Photographic Representation of Harriet Tubman

The most well known photographs of Harriet Tubman were taken after 1870, a decade after her Underground Railroad missions. Like her contemporaries Frederick Douglass (1818-1895) and Sojourner Truth (ca. 1797-1883), Tubman exploited the photographic image to raise funds and spread public knowledge of her life. Cartes de visite and cabinet cards were popular forms of photography during the nineteenth century. Cartes de visite were 2 ½ x 4 inches albumen prints on card stock and were relatively inexpensive to purchase. People collected portraits of their family, friends, people of note, and celebrities and mounted them in albums. Cartes de visite rose in popularity during the 1860s and were still in use through the 1880s and 1890s. Introduced in the late 1860s, cabinet cards were a larger format, 4 x 5 1/2 inches prints mounted on 4 ½ x 6 ½ inches thick card stock, and were often displayed in the home. Tubman posed for pictures for both cartes de visite and cabinet cards.

Photography was a powerful tool for African Americans seeking to reshape their image during the nineteenth century. Frederick Douglass understood the power of photography, both its social and political potential. Maurice O. Wallace and Shawn Michelle Smith note that “for Douglass, pictures enable us to see ourselves as if from the outside and, from this more distanced view, to contemplate and assess ourselves, drawing up plans for improvement. . . . pictures are the very foundation of progress, and photographic portraits can be catalysts for social change.”[1] Douglass exploited photographic portraiture to create a carefully controlled representation of his personhood. These photographs are Douglass’s “attempt to make [his exceptional life] a representative life,” argues Laura Wexler, “indeed to represent that life and introduce the formerly excluded black man into the national pantheon.”[2] From his twenties until close to his death, Douglass used the photographic convention of the three-quarter bust and oblique angle to create a consistent and powerful image of himself.

Sojourner Truth engaged in a similar project, exploiting the new technology for self-representation and using the cartes de visite and cabinet cards to reach supporters and raise money. Between 1863 and 1875 she sat for twenty-eight different photographic portraits in fourteen different sessions, dressed in tailored clothing, white shawl, and a plain white head wrap.[3] Nell Irvin Painter, the noted biographer of Truth, asserts “The photographs insist: ‘I am woman.’ Black woman as lady went against the commonplaces of nineteenth-century American culture. But by circulating her photographs widely, Truth claimed womanhood for a black woman who had been a slave, occupying a space ordinarily off limits to women like her. She refused to define herself by her enslavement.”[4]

Tubman seems to have used photography much in the same way as Douglass and Truth. Overall, her photographic representation refutes her status as a former slave. Instead, we see Tubman dressed appropriately and plainly, and sitting in parlor-like settings or against blank backgrounds. Pamela Klassen in her writings on dress and the African Methodist Episcopal church, of which Tubman was an active member in Auburn, notes “For African American women in the nineteenth century, appearances were especially fraught with volatile meanings, as the line between seeming overly sexual or appearing presumptuously dressed above one’s station was a fine one.”[5]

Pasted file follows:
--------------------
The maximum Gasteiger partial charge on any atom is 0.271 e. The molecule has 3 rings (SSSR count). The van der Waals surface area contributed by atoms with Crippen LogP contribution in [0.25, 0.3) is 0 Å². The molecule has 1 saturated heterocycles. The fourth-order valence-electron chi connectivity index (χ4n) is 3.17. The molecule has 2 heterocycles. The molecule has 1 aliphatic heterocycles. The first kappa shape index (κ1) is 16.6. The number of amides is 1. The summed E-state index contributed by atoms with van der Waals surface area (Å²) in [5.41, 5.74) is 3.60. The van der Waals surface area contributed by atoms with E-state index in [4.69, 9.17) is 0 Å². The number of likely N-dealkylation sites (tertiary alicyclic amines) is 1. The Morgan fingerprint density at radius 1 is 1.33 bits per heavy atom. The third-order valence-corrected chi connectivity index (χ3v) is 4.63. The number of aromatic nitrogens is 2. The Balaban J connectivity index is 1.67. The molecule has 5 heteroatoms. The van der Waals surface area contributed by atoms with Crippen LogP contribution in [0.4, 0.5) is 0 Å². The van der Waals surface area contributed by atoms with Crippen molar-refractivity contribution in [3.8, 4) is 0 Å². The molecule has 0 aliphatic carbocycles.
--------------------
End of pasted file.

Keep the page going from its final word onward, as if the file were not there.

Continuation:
In her portraits, Tubman’s dress reveals her ties to Methodism and respectable dress (except for the fancy dress in the 1868 portrait). Overall, she wears clothing in dark plain materials, a simple white shawl or white scarf tied at her neck, and a simple head covering. Plain dress was seen as a “personal statement of piety, as a declaration of spiritual egalitarianism, as a marker of group identity, and as a consumer tool used against slavery.”[6] Although Tubman’s choice of dress was surely ruled by her poverty, her conservative dress also reflected her understanding of how she would be “read” along racial, religious, and class lines. Contemporary sculptors have turned to these photographs in a quest to create an “authentic” image of Tubman.


[1]Maurice O. Wallace and Shawn Michelle Smith, “Introduction: Pictures and Progress,” in Pictures and Progress: Early Photography and the Making of African American Identity (Durham and London: Duke University Press, 2012), 7.

[2]Laura Wexler, “A More Perfect Likeness: Frederick Douglass and the Image of the Nation,” in Pictures and Progress: Early Photography and the Making of African American Identity, edited by Maurice O. Wallace and Shawn Michelle Smith (Durham and London: Duke University Press, 2012), 36.

[3]Darcy Grimaldo Grigsby, Enduring Truths: Sojourner's Shadow and Substance (Chicago and London: University of Chicago, 2015), 11.

[4]Nell Irvin Painter, Sojourner Truth: A Life, A Symbol (New York and London: W. W. Norton & Company, 1996), 198-199.

[5]Pamela E. Klassen, “The Robes of Womanhood: Dress and Authenticity among African American Methodist Women in the Nineteenth Century,” Religion and American Culture: A Journal of Interpretation 14, no. 1 (2004): 43.

[6]Ibid., 47.